Home The Latest PDC passes the torch to Quinton

PDC passes the torch to Quinton

| Print |  Email
The Latest
Wednesday, February 23, 2011

By Corey Paul

Portland's urban renewal agency celebrated a changing of the guard at its meeting on Wednesday, officially appointing Patrick Quinton as its new executive director while bidding thanks and farewell to the retiring leader he replaces, Bruce Warner.

Addressing the board, Quinton mentioned some of his priorities: Find a way to augment the declining tax increment financing money, narrow the widening gap between the rich and poor, tighten urban renewal areas for frugality and focus, and create jobs.

"Out of the worst recession in our lifetime emerged the City's first strategic economic plan and an opportunity for growth," Quinton said, wearing a "Jobs" pin on his lapel.

Quinton faces difficult challenges. The Portland Development Commission's budget isn't what it used to be, with expiring urban renewal districts and declining revenue. About 20 employes will be laid off next month, the agency is negotiating a new contract with the union, and there's still the lengthy and convoluted projects that PDC is developing, such as Burnside Bridgehead and Centennial Mills.

All those factors contributed to PDC's desire for a smooth transition and its choice to promote an internal employee to director. Quinton formerly managed PDC's business and industry division. Besides the benefit of his familiarity and shared vision with PDC, hiring Quinton offered the added benefit of avoiding an expensive and time-consuming national search, said Board Chairman Scott Andrews.

Since PDC hired Quinton in 2008 to manage the South Waterfront's North Macadam Urban Renewal, he helped create the Portland Seed Fund and recruited ReVolt Technology and Vestas Americas headquarters. When in 2009 Quinton was promoted to head the business and industry division, he began implementing the agency's economic development strategy and cluster concepts.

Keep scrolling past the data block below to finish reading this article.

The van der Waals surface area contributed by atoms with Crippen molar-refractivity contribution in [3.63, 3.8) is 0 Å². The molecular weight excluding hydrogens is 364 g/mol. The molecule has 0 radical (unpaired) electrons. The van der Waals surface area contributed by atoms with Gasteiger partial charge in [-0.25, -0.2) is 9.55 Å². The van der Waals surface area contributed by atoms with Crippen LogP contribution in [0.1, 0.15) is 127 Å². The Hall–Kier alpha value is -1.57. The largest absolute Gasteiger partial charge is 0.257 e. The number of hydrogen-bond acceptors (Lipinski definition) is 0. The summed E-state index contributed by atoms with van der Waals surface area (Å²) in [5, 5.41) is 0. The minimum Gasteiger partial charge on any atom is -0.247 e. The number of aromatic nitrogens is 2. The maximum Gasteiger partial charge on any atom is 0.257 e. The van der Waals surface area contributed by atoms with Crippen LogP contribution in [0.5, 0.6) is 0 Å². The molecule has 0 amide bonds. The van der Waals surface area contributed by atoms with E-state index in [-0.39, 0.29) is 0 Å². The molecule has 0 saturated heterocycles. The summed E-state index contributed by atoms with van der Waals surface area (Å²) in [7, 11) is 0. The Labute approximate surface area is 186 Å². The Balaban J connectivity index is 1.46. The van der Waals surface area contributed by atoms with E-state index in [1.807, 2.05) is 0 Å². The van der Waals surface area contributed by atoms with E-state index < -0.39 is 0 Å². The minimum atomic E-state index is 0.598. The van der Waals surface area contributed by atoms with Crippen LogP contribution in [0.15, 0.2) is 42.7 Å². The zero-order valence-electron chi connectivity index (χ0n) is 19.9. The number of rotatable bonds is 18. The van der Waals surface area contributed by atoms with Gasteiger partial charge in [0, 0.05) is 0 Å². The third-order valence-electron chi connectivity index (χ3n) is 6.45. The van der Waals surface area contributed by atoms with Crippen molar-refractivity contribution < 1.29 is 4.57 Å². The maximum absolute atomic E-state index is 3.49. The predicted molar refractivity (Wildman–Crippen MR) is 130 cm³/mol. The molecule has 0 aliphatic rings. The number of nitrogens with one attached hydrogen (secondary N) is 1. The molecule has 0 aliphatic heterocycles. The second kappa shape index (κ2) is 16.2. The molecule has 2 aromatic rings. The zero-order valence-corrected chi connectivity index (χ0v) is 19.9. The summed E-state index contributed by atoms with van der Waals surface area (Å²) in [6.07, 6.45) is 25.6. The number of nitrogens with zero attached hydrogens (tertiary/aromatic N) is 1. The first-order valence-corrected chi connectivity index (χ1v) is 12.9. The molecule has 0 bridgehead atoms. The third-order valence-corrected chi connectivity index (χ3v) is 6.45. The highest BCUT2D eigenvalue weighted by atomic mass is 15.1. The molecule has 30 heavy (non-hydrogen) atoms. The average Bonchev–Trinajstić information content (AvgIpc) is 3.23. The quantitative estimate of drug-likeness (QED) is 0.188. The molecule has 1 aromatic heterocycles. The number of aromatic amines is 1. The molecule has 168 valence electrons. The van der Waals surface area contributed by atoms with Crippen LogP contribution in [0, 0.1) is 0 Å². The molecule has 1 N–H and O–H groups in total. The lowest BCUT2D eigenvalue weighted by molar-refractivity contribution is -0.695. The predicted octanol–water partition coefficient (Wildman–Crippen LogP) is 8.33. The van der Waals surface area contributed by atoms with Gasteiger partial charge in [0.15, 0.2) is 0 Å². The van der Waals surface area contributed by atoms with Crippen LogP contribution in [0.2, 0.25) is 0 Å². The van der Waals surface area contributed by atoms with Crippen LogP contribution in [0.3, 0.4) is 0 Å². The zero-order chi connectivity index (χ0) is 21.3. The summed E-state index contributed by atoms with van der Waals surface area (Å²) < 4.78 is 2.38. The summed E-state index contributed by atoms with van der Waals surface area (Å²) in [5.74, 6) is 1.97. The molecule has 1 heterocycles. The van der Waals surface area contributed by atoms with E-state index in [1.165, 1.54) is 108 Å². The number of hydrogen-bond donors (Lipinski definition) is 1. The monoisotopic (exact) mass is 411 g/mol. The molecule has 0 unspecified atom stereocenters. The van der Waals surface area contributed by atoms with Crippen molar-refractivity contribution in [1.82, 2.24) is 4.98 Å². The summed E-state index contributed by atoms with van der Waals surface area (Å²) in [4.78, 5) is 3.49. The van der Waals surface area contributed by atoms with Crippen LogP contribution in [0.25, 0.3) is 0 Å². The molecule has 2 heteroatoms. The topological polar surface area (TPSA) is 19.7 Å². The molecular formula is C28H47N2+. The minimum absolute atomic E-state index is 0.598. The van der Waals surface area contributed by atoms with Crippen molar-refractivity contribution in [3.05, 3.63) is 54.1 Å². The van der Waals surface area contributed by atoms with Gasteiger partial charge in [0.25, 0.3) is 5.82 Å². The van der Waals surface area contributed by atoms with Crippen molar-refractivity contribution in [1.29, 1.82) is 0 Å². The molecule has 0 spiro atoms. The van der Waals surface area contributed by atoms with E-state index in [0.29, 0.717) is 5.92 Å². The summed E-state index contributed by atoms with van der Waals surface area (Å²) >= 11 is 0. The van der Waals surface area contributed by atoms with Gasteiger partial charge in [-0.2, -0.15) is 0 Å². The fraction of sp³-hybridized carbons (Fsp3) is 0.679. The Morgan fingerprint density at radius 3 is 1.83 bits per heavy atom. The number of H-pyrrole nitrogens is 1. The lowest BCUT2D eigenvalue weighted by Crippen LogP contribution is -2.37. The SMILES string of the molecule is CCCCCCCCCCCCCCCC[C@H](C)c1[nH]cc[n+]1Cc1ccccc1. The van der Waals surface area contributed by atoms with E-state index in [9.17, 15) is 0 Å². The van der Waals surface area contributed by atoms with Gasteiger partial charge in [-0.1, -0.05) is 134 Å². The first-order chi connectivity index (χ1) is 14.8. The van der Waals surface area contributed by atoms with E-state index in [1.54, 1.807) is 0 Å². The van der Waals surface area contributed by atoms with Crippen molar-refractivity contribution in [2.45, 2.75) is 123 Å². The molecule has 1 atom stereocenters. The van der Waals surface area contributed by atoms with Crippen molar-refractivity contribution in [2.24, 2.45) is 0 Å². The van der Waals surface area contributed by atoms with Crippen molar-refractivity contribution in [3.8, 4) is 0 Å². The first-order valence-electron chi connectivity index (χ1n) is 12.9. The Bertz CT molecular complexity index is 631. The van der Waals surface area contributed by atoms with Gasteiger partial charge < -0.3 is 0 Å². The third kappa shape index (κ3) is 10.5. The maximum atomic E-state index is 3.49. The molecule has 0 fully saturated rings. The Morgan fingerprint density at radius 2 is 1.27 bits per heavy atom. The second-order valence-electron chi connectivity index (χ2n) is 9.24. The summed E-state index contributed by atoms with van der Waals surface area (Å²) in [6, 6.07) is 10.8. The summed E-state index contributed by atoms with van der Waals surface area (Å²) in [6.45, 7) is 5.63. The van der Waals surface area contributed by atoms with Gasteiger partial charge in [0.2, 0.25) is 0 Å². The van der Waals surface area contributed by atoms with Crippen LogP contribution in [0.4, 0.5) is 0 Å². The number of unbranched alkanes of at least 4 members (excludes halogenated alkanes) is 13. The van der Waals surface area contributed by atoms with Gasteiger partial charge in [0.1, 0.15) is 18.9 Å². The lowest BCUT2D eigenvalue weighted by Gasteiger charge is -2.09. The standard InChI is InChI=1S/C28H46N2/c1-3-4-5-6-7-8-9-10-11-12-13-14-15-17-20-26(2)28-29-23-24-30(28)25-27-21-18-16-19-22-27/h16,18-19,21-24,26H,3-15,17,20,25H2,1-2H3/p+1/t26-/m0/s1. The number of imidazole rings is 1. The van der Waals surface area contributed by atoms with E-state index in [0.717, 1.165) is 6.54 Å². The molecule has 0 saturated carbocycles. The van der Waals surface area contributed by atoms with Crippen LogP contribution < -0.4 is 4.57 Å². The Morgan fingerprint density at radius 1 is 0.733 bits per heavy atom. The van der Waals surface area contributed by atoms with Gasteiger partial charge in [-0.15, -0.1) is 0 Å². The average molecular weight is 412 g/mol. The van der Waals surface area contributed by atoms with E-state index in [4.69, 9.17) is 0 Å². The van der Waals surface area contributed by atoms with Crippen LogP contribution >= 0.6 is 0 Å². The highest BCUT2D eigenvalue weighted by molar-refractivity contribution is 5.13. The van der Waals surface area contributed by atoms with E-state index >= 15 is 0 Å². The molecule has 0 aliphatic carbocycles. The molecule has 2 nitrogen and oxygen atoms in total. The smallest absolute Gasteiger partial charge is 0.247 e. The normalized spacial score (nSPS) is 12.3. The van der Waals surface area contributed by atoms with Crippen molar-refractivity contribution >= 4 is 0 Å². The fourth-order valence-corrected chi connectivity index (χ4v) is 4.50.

Quinton, 45, is notably younger than Warner, 61. He also spent 16 years before coming to PDC working in the private sector at Textron Financial and ShoreBank Corp. in Chicago, compared to Warner's decades of experience in public administration.

Warner has been widely credited for restoring the commission's reputation and improving transparency and accountability.

"Bruce came on at a really difficult time because the PDC was square in the center of public focus and not necessarily for the right reasons," said Commissioner Charles Wilhoite.

Questions from City Hall and the community swirled around PDC about oversight and spending. Warner proved a stabilizing force as City Hall assumed oversight of PDC in 2007.

Warner announced his retirement in early December, but agreed to stay on during the search for his replacement and the drafting of a new budget. Commissioners praised that decision as sign of his leadership.

"We're going to miss Bruce," said Commission Secretary John Mohlis. "But I think we're in a good position to carry on in a good fashion."

Corey Paul is an associate writer for Oregon Business.

 

More Articles

Innovation: a critique

News
Wednesday, October 08, 2014
1008 innovation thumbBY LINDA BAKER | OB EDITOR

A Design Week panel discussion raises questions about how innovative we really are.


Read more...

The short list: 5 companies making a mint off kale

The Latest
Thursday, November 20, 2014
kale-thumbnailBY OB STAFF

Farmers, grocery stores and food processors cash in on kale.


Read more...

Gone Girl

News
Monday, September 29, 2014
roundup-logo-thumb-14BY LINDA BAKER | OB EDITOR

Wehby disappears, Kitzhaber fails to disclose and Seattle gets bike share before Portland.


Read more...

The Bookseller

November/December 2014
Wednesday, October 22, 2014
BY AMY MILSHTEIN

Everyone knows college is expensive, but a look at the numbers brings that into sharp — and painful — focus.


Read more...

The short list: 5 hot coffee shops for entrepreneurs

Contributed Blogs
Friday, November 14, 2014

CupojoeBY JESSICA RIDGWAY

Oregon entrepreneurs reveal their favorite caffeine hangouts.


Read more...

Woman of Steel

November/December 2014
Wednesday, October 22, 2014
BY LINDA BAKER

Tamara Lundgren tackles the challenges—without getting trampled.


Read more...

The Rail Baron

October 2014
Thursday, September 25, 2014
BY LINDA BAKER

Oil is gushing out of the U.S. and Canada, and much of it is coming from places that don’t have pipeline infrastructure. So it’s being shipped by rail.


Read more...
Oregon Business magazinetitle-sponsored-links-02
SPONSORED LINKS